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Latin American Christianity: Colorful, complex and conflicted

The Azusa Street Revival is given credit as the spark that lit Latin American Pentecostalism, but revival spread largely through native-born Latin Americans who made Pentecostalism relevant to Latin Americans.

We do not have the space to comment on all of the articles. I would like, however, to say a few things on two of the articles. The first is Carlos F. Cardoza-Orlandi’s “’¡Llegaron los pentecostales!’: How Pentecostalism spread in Latin America and the Caribbean.” It gives credit to the Azusa St. Revival as the spark that lit Latin American Pentecostalism, but also shows that its spread was largely through native-born Latin Americans who made Pentecostalism relevant to Latin Americans (called acculturalization). I was particularly pleased and informed by the attention given to the Puerto Rican Pentecostal Evangelist, Luis M. Ortiz, who did so much to bring forward Pentecostalism in Puerto Rico and the Caribbean (my family comes from Puerto Rico).

Cardoza-Orlandi shows three ways in which Pentecostalism spread and flourished in Latin America. The first was what he labels as “split and grow” whereby a missionary arrives in Latin America, tries to fit into a traditional denomination, but that does not work out. He or she then leaves and forms a new and indigenous church that often flourishes beyond the original denomination. In another pattern called “goodbye missionaries,” a nondenominational and independent missionary comes to Latin America, founds various churches, and quickly leaves them in the hands of local pastors. Lastly, the “nation to nation” is a model in which missionaries arrive at their destination with only prayer support from the originating church and establish churches which, by necessity, are immediately staffed with local people. All of these patterns make a lie out of the anti-Pentecostal conspiracy theory, popular in some Catholic and Left-wing circles, that Pentecostalism was a CIA invention to ruin the advance of Liberation Theology.

The next article I would like to comment on is, in fact, on Liberation theology. This is Edgardo Colón-Emeric’s piece entitled, “A new Pentecost: The Story of Medellín.” It is a positive interpretation of Liberation Theology, an opinion that would be echoed in most mainline and liberal seminaries.[5] The article affirms that Liberation Theology shifted attention to the poor in Latin America, something both Catholicism and Protestantism did not do well.

My own take is that Liberation Theology was a disaster. It advocated that “Capitalism” was the evil, which doomed governments influenced by it to anti-free market policies. The destructiveness of disdaining free markets can be seen in the present crisis in Venezuela and in the fact that China and other ex-Communist countries have rejected this dogma.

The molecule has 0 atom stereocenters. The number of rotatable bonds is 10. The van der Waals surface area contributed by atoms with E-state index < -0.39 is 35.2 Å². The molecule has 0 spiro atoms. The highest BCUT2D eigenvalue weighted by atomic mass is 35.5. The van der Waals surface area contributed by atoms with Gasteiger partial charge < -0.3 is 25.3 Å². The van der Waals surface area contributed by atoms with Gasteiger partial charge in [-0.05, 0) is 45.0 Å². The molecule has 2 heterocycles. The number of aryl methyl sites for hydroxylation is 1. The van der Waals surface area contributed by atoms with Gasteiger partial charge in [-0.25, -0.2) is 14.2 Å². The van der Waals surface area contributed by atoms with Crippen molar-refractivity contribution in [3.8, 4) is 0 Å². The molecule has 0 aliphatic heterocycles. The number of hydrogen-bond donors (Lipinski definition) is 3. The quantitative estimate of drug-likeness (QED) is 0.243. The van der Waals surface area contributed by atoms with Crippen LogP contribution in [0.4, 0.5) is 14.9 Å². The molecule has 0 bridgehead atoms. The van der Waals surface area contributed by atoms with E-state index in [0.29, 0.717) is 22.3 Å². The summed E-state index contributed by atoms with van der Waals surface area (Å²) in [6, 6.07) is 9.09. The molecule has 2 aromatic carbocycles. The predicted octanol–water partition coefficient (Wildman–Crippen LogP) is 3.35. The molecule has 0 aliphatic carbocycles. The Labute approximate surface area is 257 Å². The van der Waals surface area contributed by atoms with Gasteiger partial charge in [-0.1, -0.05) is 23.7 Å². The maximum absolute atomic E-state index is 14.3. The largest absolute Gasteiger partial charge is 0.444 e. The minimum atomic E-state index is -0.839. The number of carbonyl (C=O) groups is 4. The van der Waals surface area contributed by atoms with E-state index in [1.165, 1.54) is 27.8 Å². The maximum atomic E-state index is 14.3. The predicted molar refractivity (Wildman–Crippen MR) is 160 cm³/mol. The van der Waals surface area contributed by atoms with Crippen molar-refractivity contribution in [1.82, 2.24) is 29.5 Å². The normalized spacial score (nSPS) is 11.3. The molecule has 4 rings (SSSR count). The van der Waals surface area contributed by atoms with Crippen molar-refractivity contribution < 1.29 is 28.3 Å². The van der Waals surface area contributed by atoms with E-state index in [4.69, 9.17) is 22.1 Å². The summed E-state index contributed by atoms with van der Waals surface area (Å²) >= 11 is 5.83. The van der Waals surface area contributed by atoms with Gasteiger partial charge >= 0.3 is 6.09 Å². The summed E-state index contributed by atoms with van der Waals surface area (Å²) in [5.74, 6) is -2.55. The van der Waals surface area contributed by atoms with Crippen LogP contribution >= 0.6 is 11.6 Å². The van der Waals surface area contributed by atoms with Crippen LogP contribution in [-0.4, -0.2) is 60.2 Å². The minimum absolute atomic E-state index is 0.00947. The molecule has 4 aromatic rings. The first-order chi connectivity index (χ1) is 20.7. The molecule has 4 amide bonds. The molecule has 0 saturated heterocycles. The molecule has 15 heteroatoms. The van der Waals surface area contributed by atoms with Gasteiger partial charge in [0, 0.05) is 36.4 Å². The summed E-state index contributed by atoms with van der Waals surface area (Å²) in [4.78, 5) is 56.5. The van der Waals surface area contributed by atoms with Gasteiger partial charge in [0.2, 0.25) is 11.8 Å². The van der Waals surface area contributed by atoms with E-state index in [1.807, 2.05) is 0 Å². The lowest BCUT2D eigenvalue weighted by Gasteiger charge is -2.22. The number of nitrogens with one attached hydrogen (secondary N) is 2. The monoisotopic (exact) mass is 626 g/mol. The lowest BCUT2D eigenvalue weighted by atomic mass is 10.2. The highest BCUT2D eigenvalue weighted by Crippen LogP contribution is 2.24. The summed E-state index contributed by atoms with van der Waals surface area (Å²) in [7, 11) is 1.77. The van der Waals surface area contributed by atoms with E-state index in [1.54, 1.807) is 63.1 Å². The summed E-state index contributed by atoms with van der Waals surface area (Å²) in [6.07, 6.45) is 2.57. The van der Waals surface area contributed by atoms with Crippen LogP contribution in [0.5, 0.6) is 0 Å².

More seriously, Liberation Theology created a justification for armed revolt. This inspired a whole generation of Catholic youth to become anti-government guerrillas. This, in turn, bred counter repression among the middle classes who feared that any revolution would eventually be captured by some variety of radical Marxism. I can think of the Cuban revolution of the 1950s which was an alliance of several groups, but which the Communists captured. Other Marxist groups arose in Latin America, such as the murderous Sender Luminosa of Peru that became a Maoist tyranny in the areas they controlled. In this, the conservatives were historically informed, whereas the sincere advocates of Liberation Theology were ideologically hopeful. The resultant civil wars in Central America and Columbia were especially savage and a win-win for Satan.

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Category: Church History, Spring 2019

About the Author: William L. De Arteaga, Ph.D., is known internationally as a Christian historian and expert on revivals and the rebirth and renewal of the Christian healing movement. His major works include Quenching the Spirit: Discover the Real Spirit Behind the Charismatic Controversy (Creation House, 1992, 1996), Forgotten Power: The Significance of the Lord’s Supper in Revival (Zondervan, 2002), Agnes Sanford and Her Companions: The Assault on Cessationism and the Coming of the Charismatic Renewal (Wipf & Stock, 2015), and The Public Prayer Station: Taking Healing Prayer to the Streets and Evangelizing the Nones (Emeth Press, 2018). Bill pastored two Hispanic Anglican congregations in the Marietta, Georgia area, and is semi-retired. He continues in his healing, teaching and writing ministry and is the state chaplain of the Order of St. Luke, encouraging the ministry of healing in all Christian denominations. Facebook

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